by Carl H. Claudy 1925
Originally published in 1925 By The Masonic Service Association Of the United States of America
Converted to text by Bro. Carl Johnson January 28, 2001 AL 6001
"I don't hold with this subscription idea at all," announced the New Brother to the Old Tiler. "Masonry should be a self-supporting institution and not ask for contributions."
"Yes, yes, go on, you interest me. So does the braying of the jackass, the gurgling of a six months old child, the bleating of a lamb and the raucous cries of the crow."
"You can call it what you like," defended the New Brother, "but asking for contributions to build a temple is all wrong."
"Just what do you mean, that Masonry should be self supporting?" asked the Old Tiler.
"Why, it ought to get along on its dues and fees!"
"Do you think you can get along entirely on your salary? You don't borrow money to build a house, or to aid you in your business?"
"How is it different? You borrow to build a house, and the house is security for the loan. Someday you pay it back and own the house. We borrow from our members to build a temple and..."
"But that's just the point. We don't borrow, we beg. And we don't pay back, we grab the temple and the fellows that have paid for it have nothing to show for it."
"Suppose we 'beg' as you put it, sufficient contributions from our membership to build the temple and own it outright," answered the Old Tiler. "The money we then spend on it is upkeep, overhead. We won't charge ourselves rent because we won't be paying on a loan. In our present temple the lodge pays the rent. With no rent to pay we will have more money in the treasury. With more money than it needs in the treasury a lodge may reduce its dues or spend more in charity and entertainment. The mere reducing of the rent charge will soon equal, per capita, the entire contribution asked for any individual brother.
"But apart from the dollars angle, a temple is more than a mere pile of stone in which is a room where Masons meet. The temple expresses Masonry to the world. As it is beautiful, solid, substantial, massive, permanent, so does the fraternity appear. As it is paid for, free from debt, a complete asset, so does the institution seem. A poor, mean temple argues that lodge members have so little belief in their order that they are not willing to provide it with proper quarters. As a beautiful church expresses veneration for the Creator, so does a beautiful building for Masonry express veneration for the order and reverence for the Great Architect in Whose shadow we labor and to Whom all temples of Masonry are erected.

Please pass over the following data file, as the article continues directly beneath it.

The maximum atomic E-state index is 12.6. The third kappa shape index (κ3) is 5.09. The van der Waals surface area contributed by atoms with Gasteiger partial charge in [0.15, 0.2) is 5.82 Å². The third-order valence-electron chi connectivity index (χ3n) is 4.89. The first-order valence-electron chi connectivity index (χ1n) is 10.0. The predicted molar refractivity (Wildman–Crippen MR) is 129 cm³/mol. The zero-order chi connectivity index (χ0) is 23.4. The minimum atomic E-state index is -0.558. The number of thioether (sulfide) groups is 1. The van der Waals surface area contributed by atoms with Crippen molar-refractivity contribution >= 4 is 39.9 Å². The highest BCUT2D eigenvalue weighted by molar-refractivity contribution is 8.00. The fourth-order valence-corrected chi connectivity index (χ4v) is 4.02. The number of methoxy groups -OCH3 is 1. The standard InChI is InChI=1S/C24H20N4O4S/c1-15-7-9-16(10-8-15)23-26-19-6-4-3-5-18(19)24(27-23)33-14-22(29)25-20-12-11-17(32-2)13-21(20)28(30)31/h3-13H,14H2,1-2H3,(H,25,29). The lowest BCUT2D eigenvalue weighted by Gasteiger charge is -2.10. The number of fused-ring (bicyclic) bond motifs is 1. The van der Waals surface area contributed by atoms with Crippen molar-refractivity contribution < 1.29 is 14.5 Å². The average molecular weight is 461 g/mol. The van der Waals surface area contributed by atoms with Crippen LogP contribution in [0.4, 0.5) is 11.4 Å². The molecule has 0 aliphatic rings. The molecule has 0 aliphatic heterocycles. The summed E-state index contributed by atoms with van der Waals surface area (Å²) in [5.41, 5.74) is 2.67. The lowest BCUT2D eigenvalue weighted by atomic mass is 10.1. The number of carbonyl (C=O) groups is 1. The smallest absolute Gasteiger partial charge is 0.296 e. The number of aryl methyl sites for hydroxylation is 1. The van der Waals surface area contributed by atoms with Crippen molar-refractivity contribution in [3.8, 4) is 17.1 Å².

"Our brethren have undertaken to erect a beautiful temple. They want a meeting place which is convenient and comfortable, in which they can take pride and which will show visitors that Masonry has love for its tenets. By a new temple they want to express the love they have for the vision of brotherhood. So they say, each to the other, 'Brother, how much will you give?' and brother answers brother, 'All I can afford,' and does so.
"We are asking less than $2 a month, less than ten cents a day. But it is enough. Each brother will make some little sacrifice for the order he loves. When the temple is built every brother will feel that it is truly his temple, in the actual sense of personal ownership. He may look at a block of stone on the wall and say to himself, 'That is mine, I paid for it.' And what a man buys because he loves it, he cherishes. Nothing which we could do will more thoroughly solidify our Masonry. When finished, the building will be out temple in the truest sense; not only that we went down in our pockets and paid for it, but ours because we put our hearts into it. And what a man puts his heart in, he defends, upholds, makes better.
"If we ask $100 from each brother, we will give every brother $1,000 worth of pride of ownership. We build not only for the brethren who would shoulder the burden in the heat of the day, but for the brethren who come after.
"Our ancient brethren who built the temples of the middle ages for all to see and revere, left their mark on time and history and on the generations which followed them. We will leave our mark on generations of our sons and their sons and their sons' sons after them, because we are willing to make a freewill offering to that which, next to God, is the greatest leaven of our life, the fraternity which makes a man love his fellow men."
"Oh, stop talking! Twice while you have been lecturing me I have mentally increased my subscription. Now I have doubled it. Hush, or I won't be able to buy shoes for the baby!"
"Don't start things, then!" grumbled the Old Tiler, but he smiled as he held out a fresh subscription blank and a fountain pen.